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Holiday Village East Home Owners Association, Inc v. Qbe Ins Corp.

December 19, 2011

HOLIDAY VILLAGE EAST HOME OWNERS ASSOCIATION, INC., PLAINTIFF,
v.
QBE INS CORP., QBE INS. GROUP, LTD., AND COMMUNITY ASSOCIATION UNDERWRITERS OF AMERICA, INC., DEFENDANTS.



The opinion of the court was delivered by: Honorable Joseph E. Irenas

OPINION

IRENAS, Senior District Judge:

Plaintiff Holiday Village East Home Owners Association, Inc. initiated this action for a declaratory judgment and damages following Defendants' denial of coverage under a property insurance policy for damage to the Clubhouse roof.*fn1 Pending before the Court is Defendants' Motion to Dismiss the First Amended Complaint pursuant to Fed. R. Civ. P. 12(b)(6).*fn2

I.

Plaintiff is a not-for-profit corporation formed to own, maintain, and administer the community properties and facilities of a planned retirement community known as Holiday Village East. (Compl. ¶ 1.) Plaintiff is the owner of a Clubhouse, which has a roof structure consisting of wooden trusses. (Id. ¶¶ 5-6.)

Defendant QBE INS Corp. issued a Homeowners Association Policy, number CAU303953-1 ("the Policy"), to named insured "Holiday Village East Community Services Association, Inc."*fn3

Coverage under the Policy is provided for the Clubhouse.

On February 7, 2011, an independent contractor inspected the Clubhouse roof for the purpose of making a sprinkler repair. (Id. ¶ 9.) During the inspection, the contractor discovered "dramatic symptoms of roof truss system failure." (Id.) Plaintiff immediately reported the condition to its insurance broker, Hardenbergh Insurance Group. (Id.) On February 9, 2011, a structural engineer inspected the roof on behalf of Defendants and recommended that the Clubhouse be closed and shoring walls be immediately installed. (Id. ¶ 12.) On February 10, 2011, Plaintiff closed the Clubhouse. (Id. ¶ 13.) Following the recommendations of both Defendants' structural engineer and an independent structural engineer, shoring walls to prevent the continuing collapse of the roof trusses were installed. (Id. ¶ 16.)

In a letter dated February 17, 2011, Defendants denied coverage under the Policy, citing the absence of a "collapse." (Id. ¶ 17.) On August 17, 2011, Plaintiff commenced the instant action in the Superior Court of New Jersey, Burlington County, seeking a declaration that the replacement costs of the Clubhouse roof structure are payable to Plaintiff under the terms of the Policy and seeking damages in the amount of $600,000 to $750,000.

On October 4, 2011, Defendants removed the Complaint to this Court. On October 28, 2011, Defendants filed a Motion to Dismiss the Complaint. On November 4, 2011, Plaintiff filed an Amended Complaint. On November 18, 2011, Defendants filed a Motion to Dismiss the Amended Complaint.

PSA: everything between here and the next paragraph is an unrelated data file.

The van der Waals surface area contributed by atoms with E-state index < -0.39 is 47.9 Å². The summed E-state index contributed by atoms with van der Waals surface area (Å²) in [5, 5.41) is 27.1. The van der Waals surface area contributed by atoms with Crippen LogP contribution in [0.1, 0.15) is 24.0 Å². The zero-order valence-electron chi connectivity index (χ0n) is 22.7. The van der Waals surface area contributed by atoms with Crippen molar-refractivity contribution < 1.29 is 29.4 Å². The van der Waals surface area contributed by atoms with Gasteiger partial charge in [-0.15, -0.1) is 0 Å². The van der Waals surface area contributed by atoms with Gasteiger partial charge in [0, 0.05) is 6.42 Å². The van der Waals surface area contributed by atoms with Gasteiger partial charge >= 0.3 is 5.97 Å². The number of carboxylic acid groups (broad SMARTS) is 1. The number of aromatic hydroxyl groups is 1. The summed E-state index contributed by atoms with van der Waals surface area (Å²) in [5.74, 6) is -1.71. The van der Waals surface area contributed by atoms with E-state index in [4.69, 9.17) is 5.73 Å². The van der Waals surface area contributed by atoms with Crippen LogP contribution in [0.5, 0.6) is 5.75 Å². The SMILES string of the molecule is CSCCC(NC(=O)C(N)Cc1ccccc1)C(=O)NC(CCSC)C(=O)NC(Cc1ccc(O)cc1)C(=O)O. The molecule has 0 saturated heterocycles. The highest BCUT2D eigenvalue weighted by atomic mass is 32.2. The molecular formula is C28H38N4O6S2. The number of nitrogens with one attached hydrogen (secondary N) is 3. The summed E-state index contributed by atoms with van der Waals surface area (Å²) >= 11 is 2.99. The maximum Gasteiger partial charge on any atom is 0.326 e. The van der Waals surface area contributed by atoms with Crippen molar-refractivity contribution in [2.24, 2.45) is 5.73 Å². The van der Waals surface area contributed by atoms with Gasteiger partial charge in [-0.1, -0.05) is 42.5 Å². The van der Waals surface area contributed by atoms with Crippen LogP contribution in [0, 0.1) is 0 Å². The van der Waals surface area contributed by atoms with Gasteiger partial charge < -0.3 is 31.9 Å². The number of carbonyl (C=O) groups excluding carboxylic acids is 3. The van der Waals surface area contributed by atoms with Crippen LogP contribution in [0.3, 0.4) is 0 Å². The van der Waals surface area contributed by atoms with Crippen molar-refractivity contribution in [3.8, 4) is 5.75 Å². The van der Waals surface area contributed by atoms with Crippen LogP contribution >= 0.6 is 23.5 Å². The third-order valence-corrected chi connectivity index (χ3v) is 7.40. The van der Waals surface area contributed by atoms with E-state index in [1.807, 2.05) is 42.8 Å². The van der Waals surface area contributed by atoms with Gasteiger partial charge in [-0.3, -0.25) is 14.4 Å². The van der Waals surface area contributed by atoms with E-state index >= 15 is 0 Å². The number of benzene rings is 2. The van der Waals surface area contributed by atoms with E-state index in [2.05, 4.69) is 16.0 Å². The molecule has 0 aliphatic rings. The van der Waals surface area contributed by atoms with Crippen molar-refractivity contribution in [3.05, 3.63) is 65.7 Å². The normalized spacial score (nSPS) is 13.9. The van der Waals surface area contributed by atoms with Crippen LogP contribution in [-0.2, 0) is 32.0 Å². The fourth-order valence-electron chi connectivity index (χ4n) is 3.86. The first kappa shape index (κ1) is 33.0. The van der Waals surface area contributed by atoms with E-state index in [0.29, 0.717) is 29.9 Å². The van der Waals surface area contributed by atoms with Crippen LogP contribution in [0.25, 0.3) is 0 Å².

II.

Federal Rule of Civil Procedure 12(b)(6) provides that a court may dismiss a complaint "for failure to state a claim upon which relief can be granted." In order to survive a motion to dismiss, a complaint must allege facts that raise a right to relief above the speculative level. Bell Atlantic Corp. v. Twombly, 550 U.S. 544, 555 (2007); see also Fed. R. Civ. P. 8(a)(2).

While a court must accept as true all allegations in the plaintiff's complaint, and view them in the light most favorable to the plaintiff, Phillips v. County of Allegheny, 515 F.3d 224, 231 (3d Cir. 2008), a court is not required to accept sweeping legal conclusions cast in the form of factual allegations, unwarranted inferences, or unsupported conclusions. Morse v. Lower Merion Sch. Dist., 132 F.3d 902, 906 (3d Cir. 1997). The complaint must state sufficient facts to show that the legal allegations are not simply possible, but plausible. Phillips, 515 F.3d at 234. "A claim has facial plausibility when the plaintiff pleads factual content that allows the court to draw the reasonable inference that the defendant is liable for the misconduct alleged." Ashcroft v. Iqbal, 129 S.Ct. 1937, 1949 (2009).

When evaluating a Rule 12(b)(6) motion to dismiss, the Court considers "only the allegations in the complaint, exhibits attached to the complaint, matters of public record, and documents that form the basis of a claim." Lum v. Bank of America, 361 F.3d 217, 221 n.3 (3d Cir. 2004). A document that forms the basis of a claim is one that is "integral to or explicitly relied upon in the ...


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